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Greg
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Posted: May.09.06 at 10:41am | IP Logged Quote Greg

I am interested in investing in an ultrasonic cleaning system. I'm looking for input on the best place to purchase, and what can I expect to pay.

Can this system degrease the instrument prior to lacquering? I don't like the old barrel hot vapor degreasers, a major health hazard.

Any input on who uses these for what applications would be appreciated! Thanks!
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Posted: May.09.06 at 9:27pm | IP Logged Quote admin

Hi Greg,

I've been researching them as well.  From the info I've gathered, the ones designed specifically for the type of work we do by Ultrasonic Power Corp are the way to go.  David Arata is the person to talk to there. He'd be a good place to start.

Michelle


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Greg
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Posted: May.10.06 at 12:09pm | IP Logged Quote Greg

Thanks Michelle!!!

Edited by Greg on May.10.06 at 12:09pm
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trumpet4u
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Posted: June.12.06 at 9:04pm | IP Logged Quote trumpet4u

Hi Greg:
I only do trumpets and found the ones from Ultrasonic Power Corp which are the best but too expensive for me. I purchased a Crest 2800HT Ultrasonic Cleaner. Use a fish filter to filter out the dirt anf use Chem Crest 35 to remove buffing compunds and degrease with a dawn rinse and then a water rinse. It works great for what I'm using it for; and it only cost about $1200. I also use Utra-Power 132-A from Ultasonic Power Corporation to clean the inside of the trumpets. Normally use these chemicals at 110 degrees and they do a great job. It has reduced the amount of time for hand ragging and prelacquer prep.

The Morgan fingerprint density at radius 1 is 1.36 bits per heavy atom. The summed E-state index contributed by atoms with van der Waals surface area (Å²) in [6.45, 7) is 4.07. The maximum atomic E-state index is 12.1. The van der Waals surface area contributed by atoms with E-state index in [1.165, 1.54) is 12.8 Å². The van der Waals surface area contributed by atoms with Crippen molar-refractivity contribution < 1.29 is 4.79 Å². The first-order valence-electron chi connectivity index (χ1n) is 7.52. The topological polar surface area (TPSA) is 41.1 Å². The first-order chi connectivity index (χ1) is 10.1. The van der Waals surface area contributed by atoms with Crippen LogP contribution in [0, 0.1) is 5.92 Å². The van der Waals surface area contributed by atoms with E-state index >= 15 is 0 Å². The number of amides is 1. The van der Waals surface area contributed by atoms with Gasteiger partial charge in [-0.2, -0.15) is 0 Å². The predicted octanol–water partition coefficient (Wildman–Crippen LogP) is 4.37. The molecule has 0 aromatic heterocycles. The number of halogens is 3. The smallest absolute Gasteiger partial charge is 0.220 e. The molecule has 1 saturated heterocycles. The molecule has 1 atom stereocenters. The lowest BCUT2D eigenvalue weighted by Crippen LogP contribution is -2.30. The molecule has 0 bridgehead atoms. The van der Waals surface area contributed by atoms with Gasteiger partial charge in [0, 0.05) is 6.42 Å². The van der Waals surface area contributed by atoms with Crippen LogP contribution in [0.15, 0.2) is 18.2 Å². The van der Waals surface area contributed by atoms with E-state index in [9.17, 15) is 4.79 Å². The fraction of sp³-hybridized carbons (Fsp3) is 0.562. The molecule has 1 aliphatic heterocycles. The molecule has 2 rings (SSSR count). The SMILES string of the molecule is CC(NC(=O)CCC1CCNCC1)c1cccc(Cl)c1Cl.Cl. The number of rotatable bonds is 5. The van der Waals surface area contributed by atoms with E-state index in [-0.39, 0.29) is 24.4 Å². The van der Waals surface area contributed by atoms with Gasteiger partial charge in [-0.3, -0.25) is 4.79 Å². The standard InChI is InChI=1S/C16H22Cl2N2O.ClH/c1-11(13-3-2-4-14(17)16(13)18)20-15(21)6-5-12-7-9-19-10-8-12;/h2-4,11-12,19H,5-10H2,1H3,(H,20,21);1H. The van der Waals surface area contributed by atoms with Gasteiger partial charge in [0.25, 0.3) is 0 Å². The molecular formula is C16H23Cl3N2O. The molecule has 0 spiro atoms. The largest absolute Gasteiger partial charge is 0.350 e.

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dparker
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Posted: June.19.07 at 4:51pm | IP Logged Quote dparker

Greg,

Ultrasonic will not work for a pre lacquer routine. Still will not be clean enough. Vapor degreaser still the best. Second best is a wipe down with solvent.

Dan



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dflory318
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Posted: June.29.07 at 4:36pm | IP Logged Quote dflory318

Greg

I am a student at Western Iowa Tech and we do have an ultrasonic cleaner there. It does work well to clean the instrument, but as Dan said, it does not work well as a de-greaser. Any time we are going to use it on an instrument, Rod will have us test a little piece of the instrument first to see if it will affect the laquer.
Another note, we are having a hard time finding a solution that we like. We started off by using the solution offered for the ultrasonic but found that the filters got clogged very easy and we had to replace them frequently. We have been experimenting with Simple Green and it seems to work a little better.

Hope this helps

Doug
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DaveWeiner
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Posted: July.26.07 at 6:04pm | IP Logged Quote DaveWeiner

Ultrasonics can work as a pre-lacquer, but the methods and solutions that work are pricey and may even compete with your average every day cleaning. If you have a production lacquering shop, talk with UPC about using the right solution and rinsing (you need de-ionized water for a rinse). Anything less than full production lacquering, it's probably not worth it.
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niers1
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Posted: January.20.09 at 2:50pm | IP Logged Quote niers1

I was reading one of the "reloader" sites about cleaning cartridges for reloading. The guy who wrote this particular piece tried everything under the sun. Finally,he got his best results with a 50/50 of distilled water and distilled vinegar; adding a few drops of any dishwashing liquid per 8 oz of water.
Have to say, while it doesn't do much for rust or oxidation, it does a pretty decent job on dirt,calcium,oil,rouge etc; and it's inexpensive.
I'd be interested in hearing about any "jungle juice" ideas anyone has used with success.
RS

Edited by niers1 on January.20.09 at 2:51pm
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